Every Sunday during the lunch after church, we have a family meeting to go over the week’s events. Not sure how it started, but it has carried on for a few years now. All stakeholders must be present, and we insist that there is quorum before we make major schedule changes. CEO (husband) and CFO (me!) have omnipotent veto rights. First order of events is to go through the calendar for the week. Next, we pair up the logistics for how to support each those events - meals, wheels, transportation of everything from sporting equipment to musical instruments, homework schedule, etc. Lastly, it’s around the table for any comments or concerns. Then, we proceed with a hearty round of fart jokes and the meeting ends when someone laughs so hard that one to two beads of rice accidentally shoots out of their mouths. Really, I’m not making it up.
On the home front, sports season has begun and there are practices 2 to 3 times per week until the end of October. The dilemma occurs when both parents work, and the pick up schedule varies every day. As a back up, working moms like me have a few options for hitching a ride including:
1. Asking the in-laws for help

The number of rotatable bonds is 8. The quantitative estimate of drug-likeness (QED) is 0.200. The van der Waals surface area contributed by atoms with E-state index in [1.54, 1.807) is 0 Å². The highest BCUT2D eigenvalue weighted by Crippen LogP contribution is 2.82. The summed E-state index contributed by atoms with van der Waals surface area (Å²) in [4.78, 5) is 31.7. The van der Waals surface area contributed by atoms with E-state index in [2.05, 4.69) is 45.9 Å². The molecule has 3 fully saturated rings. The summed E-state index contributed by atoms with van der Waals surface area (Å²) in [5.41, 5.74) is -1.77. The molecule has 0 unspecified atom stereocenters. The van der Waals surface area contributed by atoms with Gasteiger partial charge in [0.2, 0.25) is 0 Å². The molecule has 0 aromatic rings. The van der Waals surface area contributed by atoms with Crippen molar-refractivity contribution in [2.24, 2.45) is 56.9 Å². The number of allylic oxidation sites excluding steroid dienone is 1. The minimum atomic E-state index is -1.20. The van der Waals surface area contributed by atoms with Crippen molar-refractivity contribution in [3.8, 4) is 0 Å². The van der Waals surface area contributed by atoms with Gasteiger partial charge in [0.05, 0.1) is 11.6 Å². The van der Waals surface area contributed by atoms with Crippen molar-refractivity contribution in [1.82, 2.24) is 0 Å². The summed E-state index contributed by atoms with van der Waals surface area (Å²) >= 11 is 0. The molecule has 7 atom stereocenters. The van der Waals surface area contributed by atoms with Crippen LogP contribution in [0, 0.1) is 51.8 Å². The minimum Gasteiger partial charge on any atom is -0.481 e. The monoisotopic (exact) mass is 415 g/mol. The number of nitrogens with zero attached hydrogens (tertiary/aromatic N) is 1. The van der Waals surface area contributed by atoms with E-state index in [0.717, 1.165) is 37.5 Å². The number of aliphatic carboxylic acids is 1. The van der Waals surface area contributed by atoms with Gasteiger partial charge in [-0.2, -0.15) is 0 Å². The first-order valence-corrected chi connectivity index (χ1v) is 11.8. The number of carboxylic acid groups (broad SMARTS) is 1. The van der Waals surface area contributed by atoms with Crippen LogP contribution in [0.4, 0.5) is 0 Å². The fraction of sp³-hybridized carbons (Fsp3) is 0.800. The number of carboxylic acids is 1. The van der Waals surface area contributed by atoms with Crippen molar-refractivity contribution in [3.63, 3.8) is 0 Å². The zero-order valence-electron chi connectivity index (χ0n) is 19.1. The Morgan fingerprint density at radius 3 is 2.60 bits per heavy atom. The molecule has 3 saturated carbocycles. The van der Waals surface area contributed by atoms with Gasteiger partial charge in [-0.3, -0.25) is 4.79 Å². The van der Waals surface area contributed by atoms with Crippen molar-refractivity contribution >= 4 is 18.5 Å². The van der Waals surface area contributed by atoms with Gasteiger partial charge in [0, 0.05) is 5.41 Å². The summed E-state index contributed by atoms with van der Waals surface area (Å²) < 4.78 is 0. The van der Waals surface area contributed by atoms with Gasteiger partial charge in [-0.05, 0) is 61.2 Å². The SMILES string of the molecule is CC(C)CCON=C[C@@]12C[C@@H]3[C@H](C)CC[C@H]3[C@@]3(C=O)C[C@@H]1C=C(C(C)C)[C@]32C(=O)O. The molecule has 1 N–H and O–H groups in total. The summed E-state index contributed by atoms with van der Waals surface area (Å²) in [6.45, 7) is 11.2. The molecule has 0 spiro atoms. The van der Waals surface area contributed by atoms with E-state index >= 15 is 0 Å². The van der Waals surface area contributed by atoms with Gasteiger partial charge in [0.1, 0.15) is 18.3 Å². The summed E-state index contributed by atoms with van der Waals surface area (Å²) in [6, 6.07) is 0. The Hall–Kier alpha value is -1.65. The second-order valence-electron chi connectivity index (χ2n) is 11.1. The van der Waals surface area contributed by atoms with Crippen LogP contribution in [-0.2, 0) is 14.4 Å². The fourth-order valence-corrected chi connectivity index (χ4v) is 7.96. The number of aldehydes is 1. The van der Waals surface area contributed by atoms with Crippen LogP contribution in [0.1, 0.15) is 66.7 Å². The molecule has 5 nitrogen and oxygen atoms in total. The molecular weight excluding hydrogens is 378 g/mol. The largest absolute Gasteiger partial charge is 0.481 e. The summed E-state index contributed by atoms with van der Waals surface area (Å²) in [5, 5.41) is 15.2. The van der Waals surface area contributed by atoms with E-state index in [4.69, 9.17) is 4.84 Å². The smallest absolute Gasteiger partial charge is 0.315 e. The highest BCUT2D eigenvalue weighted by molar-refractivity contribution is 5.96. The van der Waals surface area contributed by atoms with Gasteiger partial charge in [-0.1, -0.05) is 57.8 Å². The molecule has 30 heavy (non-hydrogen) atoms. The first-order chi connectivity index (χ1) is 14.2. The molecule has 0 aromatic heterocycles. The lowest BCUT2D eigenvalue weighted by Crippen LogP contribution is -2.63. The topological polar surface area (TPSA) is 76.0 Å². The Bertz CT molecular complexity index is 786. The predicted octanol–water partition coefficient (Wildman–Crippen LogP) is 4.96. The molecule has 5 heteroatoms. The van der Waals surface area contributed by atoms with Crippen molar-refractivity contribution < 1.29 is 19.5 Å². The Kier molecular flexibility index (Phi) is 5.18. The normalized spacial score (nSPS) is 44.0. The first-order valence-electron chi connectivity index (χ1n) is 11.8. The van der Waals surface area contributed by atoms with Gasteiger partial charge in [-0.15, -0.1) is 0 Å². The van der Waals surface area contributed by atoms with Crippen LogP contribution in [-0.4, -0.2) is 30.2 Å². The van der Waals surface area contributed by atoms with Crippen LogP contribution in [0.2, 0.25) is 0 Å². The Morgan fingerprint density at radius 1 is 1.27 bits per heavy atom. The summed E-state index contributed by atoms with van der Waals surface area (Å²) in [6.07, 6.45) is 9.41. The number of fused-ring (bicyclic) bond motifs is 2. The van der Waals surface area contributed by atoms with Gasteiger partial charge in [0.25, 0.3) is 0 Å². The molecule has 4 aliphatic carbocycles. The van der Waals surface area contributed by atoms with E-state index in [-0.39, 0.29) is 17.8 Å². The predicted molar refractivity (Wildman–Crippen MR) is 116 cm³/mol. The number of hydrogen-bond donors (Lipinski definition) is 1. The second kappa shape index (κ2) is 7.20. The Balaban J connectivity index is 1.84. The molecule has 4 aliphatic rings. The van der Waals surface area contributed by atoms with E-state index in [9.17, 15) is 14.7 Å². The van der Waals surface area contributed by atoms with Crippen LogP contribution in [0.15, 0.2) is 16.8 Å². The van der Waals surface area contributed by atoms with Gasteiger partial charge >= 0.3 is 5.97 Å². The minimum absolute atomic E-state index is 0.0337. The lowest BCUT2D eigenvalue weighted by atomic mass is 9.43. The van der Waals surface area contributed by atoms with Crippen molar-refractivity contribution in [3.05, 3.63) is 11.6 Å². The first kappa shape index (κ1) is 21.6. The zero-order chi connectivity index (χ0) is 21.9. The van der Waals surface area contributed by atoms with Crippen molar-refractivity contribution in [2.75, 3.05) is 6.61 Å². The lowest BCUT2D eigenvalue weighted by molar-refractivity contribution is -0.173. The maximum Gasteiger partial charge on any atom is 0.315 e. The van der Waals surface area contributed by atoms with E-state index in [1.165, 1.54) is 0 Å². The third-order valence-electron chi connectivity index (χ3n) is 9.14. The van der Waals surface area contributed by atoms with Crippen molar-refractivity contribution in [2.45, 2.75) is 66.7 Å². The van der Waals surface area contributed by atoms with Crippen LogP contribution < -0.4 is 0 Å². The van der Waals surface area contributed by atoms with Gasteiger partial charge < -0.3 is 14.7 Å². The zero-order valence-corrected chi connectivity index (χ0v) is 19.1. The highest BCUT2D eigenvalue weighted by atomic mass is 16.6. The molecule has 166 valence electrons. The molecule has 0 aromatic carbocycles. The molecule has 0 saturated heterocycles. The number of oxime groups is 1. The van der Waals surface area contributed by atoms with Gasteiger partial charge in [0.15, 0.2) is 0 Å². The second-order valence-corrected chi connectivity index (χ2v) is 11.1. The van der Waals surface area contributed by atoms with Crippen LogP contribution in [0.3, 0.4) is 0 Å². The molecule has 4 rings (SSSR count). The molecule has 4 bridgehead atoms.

2. Piggy back a ride off another mom to the game
Can't go with option one since it is birthday week for one of the in-laws, and it would be mighty rude and to ask. The mere mention might turn me from an in-law into an outlaw. Option two it is...... now all I have to figure out is how much "goodwill" do I have vested in one of the other parents.
Team uniforms? Yup.
Water bottles? Yup.
What time does the game end? Oh boo! No clue.
Weather? Double boo! Rain.
That means standing in the drizzle with a small commuter umbrella, dress clothes and Bog rain boots. Nothing matches - nothing looks glam in the rain, unless you are Audrey Hepburn. Well, I guess it's chin up and call me "Audrey" ... make that "Dr. Audrey".
The real deal about what it’s like to be a working mom. I often hear the following phrase, “I don’t know how you manage it all.“ The reality is, I don’t even know. Deep down inside, I’m wondering the same thing about them. I have two kids, a wonderful husband, a normal suburban life. I’ve always been achievement oriented and simply love to tackle things that sometimes make other peoples eyes glaze over… in boredom. I’m a researcher and my view on the technical stuff is that nothing is difficult, merely complex.
Flat Stanley at the Changing of the Guards.